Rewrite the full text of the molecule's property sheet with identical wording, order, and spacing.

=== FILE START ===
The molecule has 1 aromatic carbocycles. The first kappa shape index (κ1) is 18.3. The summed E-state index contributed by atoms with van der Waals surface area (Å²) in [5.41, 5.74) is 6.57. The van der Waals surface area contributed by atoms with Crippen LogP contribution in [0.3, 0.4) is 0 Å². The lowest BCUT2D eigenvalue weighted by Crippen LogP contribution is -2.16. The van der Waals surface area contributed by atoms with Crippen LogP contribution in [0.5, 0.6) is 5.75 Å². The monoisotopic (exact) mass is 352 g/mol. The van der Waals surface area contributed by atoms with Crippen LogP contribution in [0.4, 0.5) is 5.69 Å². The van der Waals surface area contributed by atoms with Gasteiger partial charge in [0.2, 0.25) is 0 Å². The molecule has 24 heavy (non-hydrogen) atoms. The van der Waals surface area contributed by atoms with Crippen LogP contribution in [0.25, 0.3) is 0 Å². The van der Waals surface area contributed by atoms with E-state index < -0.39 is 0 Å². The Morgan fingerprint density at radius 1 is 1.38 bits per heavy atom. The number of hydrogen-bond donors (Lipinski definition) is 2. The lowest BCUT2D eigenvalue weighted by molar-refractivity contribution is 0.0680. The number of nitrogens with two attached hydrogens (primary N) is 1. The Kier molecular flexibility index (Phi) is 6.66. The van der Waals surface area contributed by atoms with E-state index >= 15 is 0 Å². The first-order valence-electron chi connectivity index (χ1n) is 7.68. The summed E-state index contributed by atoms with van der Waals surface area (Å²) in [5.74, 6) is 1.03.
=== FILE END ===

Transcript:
The molecule has 1 aromatic carbocycles. The first kappa shape index (κ1) is 18.3. The summed E-state index contributed by atoms with van der Waals surface area (Å²) in [5.41, 5.74) is 6.57. The van der Waals surface area contributed by atoms with Crippen LogP contribution in [0.3, 0.4) is 0 Å². The lowest BCUT2D eigenvalue weighted by Crippen LogP contribution is -2.16. The van der Waals surface area contributed by atoms with Crippen LogP contribution in [0.5, 0.6) is 5.75 Å². The monoisotopic (exact) mass is 352 g/mol. The van der Waals surface area contributed by atoms with Crippen LogP contribution in [0.4, 0.5) is 5.69 Å². The van der Waals surface area contributed by atoms with Gasteiger partial charge in [0.2, 0.25) is 0 Å². The molecule has 24 heavy (non-hydrogen) atoms. The van der Waals surface area contributed by atoms with Crippen LogP contribution in [0.25, 0.3) is 0 Å². The van der Waals surface area contributed by atoms with E-state index < -0.39 is 0 Å². The Morgan fingerprint density at radius 1 is 1.38 bits per heavy atom. The number of hydrogen-bond donors (Lipinski definition) is 2. The lowest BCUT2D eigenvalue weighted by molar-refractivity contribution is 0.0680. The number of nitrogens with two attached hydrogens (primary N) is 1. The Kier molecular flexibility index (Phi) is 6.66. The van der Waals surface area contributed by atoms with E-state index >= 15 is 0 Å². The first-order valence-electron chi connectivity index (χ1n) is 7.68. The summed E-state index contributed by atoms with van der Waals surface area (Å²) in [5.74, 6) is 1.03.